• The best place to buy revision guides is Amazon, as they are discounted. Also, don’t be afraid of getting one in poor condition – this likely means the previous owner made notes in the revision guide, which you could benefit from.

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  • Never do anything revision related only once. Never.
  • My teachers taught me that you have to do something several times for it to really sink in. That means repeat your notes multiple times, answer quizzes multiple times, read your revision guide multiple times.
  • Never think that you’ve finished your revision – do repeats!

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  • I’m a creature of habit, so making a timetable was perfect for me.
  • My best advice for making one would be to work backwards: Find out when your exams are, and then organise your revision around it.
  • Be sensible with your plan: Do not revise English the night before your maths exam, for example.
  • Click here to download a blank calendar on a Word document. This is the calendar I used. I never printed it out, but kept updating it on my laptop, as it was always with me when revising. It’s easily printable if you prefer that, though.

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  • Never ever think “I’m good at that subject, I won’t revise for it.” Ever.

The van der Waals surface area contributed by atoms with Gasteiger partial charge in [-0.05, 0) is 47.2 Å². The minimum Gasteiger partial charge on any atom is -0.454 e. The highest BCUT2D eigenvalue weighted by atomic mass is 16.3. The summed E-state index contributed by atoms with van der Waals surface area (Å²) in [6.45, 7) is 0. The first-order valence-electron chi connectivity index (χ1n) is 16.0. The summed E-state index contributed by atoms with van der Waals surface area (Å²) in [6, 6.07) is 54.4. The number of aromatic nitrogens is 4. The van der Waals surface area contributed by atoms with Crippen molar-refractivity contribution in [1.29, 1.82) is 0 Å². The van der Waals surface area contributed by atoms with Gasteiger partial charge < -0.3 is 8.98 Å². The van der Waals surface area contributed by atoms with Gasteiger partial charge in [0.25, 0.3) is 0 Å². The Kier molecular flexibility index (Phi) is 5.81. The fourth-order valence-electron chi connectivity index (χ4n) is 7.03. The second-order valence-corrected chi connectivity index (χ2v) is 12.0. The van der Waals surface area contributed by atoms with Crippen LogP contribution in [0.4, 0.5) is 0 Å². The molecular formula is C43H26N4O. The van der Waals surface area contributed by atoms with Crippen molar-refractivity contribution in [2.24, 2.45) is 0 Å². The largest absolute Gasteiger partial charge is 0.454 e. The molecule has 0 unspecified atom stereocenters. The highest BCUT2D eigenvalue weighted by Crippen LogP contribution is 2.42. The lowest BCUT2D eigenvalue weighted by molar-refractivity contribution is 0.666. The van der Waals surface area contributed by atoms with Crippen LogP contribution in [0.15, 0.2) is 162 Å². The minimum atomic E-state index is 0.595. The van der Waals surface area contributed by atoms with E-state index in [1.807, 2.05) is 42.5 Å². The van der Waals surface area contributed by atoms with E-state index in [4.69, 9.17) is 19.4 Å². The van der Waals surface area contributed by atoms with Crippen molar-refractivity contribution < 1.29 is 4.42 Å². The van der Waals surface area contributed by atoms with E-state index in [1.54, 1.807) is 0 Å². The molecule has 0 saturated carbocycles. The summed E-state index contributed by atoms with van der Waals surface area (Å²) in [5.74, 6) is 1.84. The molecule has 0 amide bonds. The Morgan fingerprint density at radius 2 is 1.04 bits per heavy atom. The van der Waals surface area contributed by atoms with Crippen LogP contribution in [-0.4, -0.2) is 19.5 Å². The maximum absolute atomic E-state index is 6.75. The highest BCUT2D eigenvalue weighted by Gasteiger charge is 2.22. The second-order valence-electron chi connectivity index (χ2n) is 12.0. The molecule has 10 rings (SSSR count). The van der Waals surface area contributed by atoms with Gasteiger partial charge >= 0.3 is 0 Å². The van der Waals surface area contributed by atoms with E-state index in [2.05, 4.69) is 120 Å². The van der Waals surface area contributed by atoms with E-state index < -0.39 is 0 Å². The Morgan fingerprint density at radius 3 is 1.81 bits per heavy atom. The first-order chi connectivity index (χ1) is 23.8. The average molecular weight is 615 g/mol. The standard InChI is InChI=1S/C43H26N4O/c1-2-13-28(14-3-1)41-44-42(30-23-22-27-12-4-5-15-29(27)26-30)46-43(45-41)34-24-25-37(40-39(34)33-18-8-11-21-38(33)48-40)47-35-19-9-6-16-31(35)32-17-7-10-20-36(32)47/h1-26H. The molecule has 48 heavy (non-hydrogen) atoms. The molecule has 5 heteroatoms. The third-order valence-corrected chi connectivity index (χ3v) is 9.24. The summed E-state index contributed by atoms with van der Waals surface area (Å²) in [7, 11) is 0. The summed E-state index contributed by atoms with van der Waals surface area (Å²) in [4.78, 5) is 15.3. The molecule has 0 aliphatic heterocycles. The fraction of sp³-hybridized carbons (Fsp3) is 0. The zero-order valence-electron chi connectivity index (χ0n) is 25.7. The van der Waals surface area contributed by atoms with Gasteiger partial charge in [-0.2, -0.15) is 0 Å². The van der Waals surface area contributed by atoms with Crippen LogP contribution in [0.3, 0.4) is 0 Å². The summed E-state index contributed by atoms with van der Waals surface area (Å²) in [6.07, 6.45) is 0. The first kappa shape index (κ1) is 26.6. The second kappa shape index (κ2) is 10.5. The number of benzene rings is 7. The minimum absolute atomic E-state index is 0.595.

• Remember: There’s always something you could be revising – if you want the grades, you’ve got to work for them.
  • That’s not to say that you have to revise your strong points as much as you revise your weak points – just ensure you don’t completely abandon a subject because you’re good at it. Make sure you stay good at it.

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  • This is possibly the most important thing to remember.
  • If you don’t reward yourself for your progress and revision, you will never do it. Really. It will just feel like hell.
  • Do not revise for hours on end, and then just go to bed.
  • Personally, I found it best to revise in 40 minute chunks, and then have a 20 minute break.
  • Quiz yourself, and if you do well, treat yourself to a chocolate bar, or some crisps, or a cookie. Ensure you enjoy your reward, because revision will be hellish if you don’t.
  • Have a skittle for every correct answer you give. This is both delicious, and improves your memory. (Relating facts to colours is a known and recognised method of memorising things.)

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  • If your parents asked you to put the washing out, do that – you should still help around the house even if you’re revising.
  • Revision is not 24/7, and is not an excuse to become lazy – laziness will spread from your lifestyle to your school work: One day, you don’t put the washing out because you’re ‘revising,’ the next you won’t revise that bit of physics because it’s ‘boring.’
  • Read a book – this is especially effective if a) you need to write essays, as reading is known to develop your writing skills, and b) you enjoy reading, because you’re then rewarding yourself as well as making yourself smarter.
  • Complete other tasks, like going to the Post Office, during your break.